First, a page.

Talks between the new Chrysler Group and General Motors Co. and dealer groups will begin soon in Washington, and will be led by House Majority Leader Steny Hoyer (D-MD), Senate Majority Whip Richard Durbin (D-IL) and Representative Chris Van Hollen (D-MD).
The parties are attempting to negotiate a solution to disputes that arose from the automakers’ closing of 2,100 dealerships this past year. They are also meant to halt legislation that would reverse the termination of 789 Chrysler dealerships and stop the closing of 1,350 GM dealerships next month. The legislation was passed by the House by stalled out in the Senate.
Dave Regan of the National Automobile Dealers Association says, “We appreciate the efforts from members of Congress to secure this important meeting, and we look forward to participating in these discussions.”
Representative Frank Kratovil (D-MD) has been working along with others to negotiate meetings between the dealer groups and the automakers. His spokesperson, Kevin Lawlor, says, “Congressman Kratovil is pleased that the process is moving along, and looks forward to final resolution.”
During the talks, staff for the lawmakers as well as members of the Obama administration will be present and participating.
What dealerships are looking for in the talks is the disclosure of the criteria used by Chrysler and GM to choose which dealerships to close. They would like any dealership exceeding these terms to be reopened, and any dealer who was denied reopening under these conditions to have the opportunity to go before an arbitration panel for appeal.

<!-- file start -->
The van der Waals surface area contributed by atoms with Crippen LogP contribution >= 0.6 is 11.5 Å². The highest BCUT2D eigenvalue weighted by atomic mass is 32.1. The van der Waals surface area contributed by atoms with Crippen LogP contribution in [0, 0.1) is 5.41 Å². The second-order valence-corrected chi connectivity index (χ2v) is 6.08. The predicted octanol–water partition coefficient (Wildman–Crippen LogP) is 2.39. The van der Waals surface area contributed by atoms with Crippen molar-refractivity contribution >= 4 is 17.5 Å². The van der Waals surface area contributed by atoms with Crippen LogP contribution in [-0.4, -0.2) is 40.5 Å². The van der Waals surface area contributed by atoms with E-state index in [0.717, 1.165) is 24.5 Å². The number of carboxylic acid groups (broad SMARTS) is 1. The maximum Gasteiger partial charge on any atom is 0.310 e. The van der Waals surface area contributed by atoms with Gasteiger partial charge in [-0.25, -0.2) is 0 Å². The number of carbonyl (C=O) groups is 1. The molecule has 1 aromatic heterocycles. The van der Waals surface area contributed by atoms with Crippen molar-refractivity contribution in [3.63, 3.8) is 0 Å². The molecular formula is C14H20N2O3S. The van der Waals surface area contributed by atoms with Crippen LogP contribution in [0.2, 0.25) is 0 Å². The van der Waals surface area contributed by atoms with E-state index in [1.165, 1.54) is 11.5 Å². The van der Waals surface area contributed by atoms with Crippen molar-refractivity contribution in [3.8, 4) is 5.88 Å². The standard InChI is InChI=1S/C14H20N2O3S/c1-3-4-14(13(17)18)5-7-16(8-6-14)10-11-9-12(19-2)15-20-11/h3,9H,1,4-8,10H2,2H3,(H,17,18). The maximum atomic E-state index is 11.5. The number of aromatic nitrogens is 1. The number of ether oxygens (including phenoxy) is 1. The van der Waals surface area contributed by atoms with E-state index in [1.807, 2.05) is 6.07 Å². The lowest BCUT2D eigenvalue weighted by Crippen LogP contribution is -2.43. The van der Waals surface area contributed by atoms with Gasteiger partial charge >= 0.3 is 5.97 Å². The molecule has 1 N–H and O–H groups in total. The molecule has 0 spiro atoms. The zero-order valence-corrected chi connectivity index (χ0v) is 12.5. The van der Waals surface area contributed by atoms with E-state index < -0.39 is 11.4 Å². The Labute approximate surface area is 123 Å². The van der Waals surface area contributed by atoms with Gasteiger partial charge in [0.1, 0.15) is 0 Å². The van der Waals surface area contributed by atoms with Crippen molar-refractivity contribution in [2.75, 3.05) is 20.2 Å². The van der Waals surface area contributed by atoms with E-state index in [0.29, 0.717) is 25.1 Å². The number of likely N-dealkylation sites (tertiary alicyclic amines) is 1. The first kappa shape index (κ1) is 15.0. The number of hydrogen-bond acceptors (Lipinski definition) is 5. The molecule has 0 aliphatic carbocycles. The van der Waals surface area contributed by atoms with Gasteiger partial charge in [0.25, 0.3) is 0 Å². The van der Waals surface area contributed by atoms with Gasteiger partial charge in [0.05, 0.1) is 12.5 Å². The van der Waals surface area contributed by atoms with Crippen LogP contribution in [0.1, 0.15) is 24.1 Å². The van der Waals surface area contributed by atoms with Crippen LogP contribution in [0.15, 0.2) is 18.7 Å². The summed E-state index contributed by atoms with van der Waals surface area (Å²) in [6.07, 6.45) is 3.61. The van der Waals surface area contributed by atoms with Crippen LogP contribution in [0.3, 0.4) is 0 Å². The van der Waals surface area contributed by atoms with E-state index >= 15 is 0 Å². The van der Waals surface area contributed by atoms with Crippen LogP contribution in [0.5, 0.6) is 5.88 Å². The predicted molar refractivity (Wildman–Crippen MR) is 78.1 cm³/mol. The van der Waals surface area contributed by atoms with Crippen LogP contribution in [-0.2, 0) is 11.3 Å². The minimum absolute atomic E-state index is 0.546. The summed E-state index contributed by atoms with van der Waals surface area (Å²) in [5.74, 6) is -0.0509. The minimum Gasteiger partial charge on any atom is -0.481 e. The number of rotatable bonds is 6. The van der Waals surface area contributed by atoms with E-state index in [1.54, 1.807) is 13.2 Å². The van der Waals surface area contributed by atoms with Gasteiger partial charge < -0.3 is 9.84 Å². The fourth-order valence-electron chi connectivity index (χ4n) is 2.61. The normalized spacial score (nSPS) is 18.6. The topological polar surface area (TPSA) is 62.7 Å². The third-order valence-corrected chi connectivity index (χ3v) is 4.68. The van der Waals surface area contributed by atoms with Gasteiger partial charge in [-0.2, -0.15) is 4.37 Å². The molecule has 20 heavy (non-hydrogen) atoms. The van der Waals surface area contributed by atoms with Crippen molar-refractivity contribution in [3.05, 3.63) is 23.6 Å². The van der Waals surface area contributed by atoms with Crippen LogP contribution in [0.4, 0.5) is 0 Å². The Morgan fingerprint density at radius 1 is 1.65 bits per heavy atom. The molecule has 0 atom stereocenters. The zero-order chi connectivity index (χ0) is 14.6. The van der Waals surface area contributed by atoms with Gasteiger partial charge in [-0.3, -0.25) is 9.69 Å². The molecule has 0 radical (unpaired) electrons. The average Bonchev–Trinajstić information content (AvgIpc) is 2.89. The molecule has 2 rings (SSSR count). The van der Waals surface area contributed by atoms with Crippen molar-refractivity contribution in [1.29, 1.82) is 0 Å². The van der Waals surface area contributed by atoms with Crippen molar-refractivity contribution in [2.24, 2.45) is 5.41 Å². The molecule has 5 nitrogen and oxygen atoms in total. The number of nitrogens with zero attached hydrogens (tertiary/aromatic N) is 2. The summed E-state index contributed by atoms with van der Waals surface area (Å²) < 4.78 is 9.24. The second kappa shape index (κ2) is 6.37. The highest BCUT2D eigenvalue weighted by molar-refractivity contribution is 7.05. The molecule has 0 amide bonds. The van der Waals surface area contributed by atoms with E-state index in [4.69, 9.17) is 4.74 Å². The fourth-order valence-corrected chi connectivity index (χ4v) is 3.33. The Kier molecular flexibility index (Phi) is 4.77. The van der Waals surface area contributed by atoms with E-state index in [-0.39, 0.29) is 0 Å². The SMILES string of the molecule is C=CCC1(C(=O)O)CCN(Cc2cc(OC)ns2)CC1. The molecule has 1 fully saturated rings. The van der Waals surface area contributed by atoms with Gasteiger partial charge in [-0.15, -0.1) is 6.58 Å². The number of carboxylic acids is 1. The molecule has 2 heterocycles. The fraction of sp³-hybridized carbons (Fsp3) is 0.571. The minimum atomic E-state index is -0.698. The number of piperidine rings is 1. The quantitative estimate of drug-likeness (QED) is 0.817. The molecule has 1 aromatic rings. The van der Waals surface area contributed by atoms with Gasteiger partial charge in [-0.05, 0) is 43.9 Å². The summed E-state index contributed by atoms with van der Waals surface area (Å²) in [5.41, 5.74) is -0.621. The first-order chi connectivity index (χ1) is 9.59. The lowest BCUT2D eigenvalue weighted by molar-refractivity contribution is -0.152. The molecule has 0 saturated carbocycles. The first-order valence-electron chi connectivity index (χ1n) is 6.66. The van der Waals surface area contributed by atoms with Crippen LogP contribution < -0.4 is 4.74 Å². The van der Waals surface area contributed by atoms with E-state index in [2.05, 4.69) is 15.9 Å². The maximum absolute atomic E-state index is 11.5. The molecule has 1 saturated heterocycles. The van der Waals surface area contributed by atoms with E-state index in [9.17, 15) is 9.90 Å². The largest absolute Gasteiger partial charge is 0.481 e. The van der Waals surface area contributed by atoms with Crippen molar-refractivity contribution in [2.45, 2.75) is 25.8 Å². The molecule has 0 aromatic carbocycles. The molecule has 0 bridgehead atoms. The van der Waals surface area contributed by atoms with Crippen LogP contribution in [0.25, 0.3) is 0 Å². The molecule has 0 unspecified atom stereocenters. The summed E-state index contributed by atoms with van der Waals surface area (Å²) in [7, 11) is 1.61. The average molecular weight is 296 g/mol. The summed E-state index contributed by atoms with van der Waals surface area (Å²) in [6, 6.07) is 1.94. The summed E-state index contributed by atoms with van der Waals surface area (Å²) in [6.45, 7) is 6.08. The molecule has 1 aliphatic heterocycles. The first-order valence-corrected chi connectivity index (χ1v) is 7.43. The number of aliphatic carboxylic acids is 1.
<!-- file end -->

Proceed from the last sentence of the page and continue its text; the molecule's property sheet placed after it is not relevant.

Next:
Also, according to the dealer proposal, the terminated dealerships would be paid $3,000 for each vehicle it sold in one of three years: 2006, 2007 or 2008. The choice of year would be up to the dealership.
Additionally, dealers whose doors were closed, and who choose to, could automatically receive a new franchise if he or she applies and qualifies for it.
Another point of contention for dealers is GM’s and Chrysler’s insertion of active dealers into areas that once belonged to the terminated dealers. This is a practice that both lawmakers and dealers want to see come to an end.
GM and Chrysler are not commenting on the meetings, and have been reticent as of late. Congressional members are urging the companies to come to the table for negotiations, saying that legislation will go forward if they don’t begin soon.
The first meeting is scheduled for Wednesday, September 30.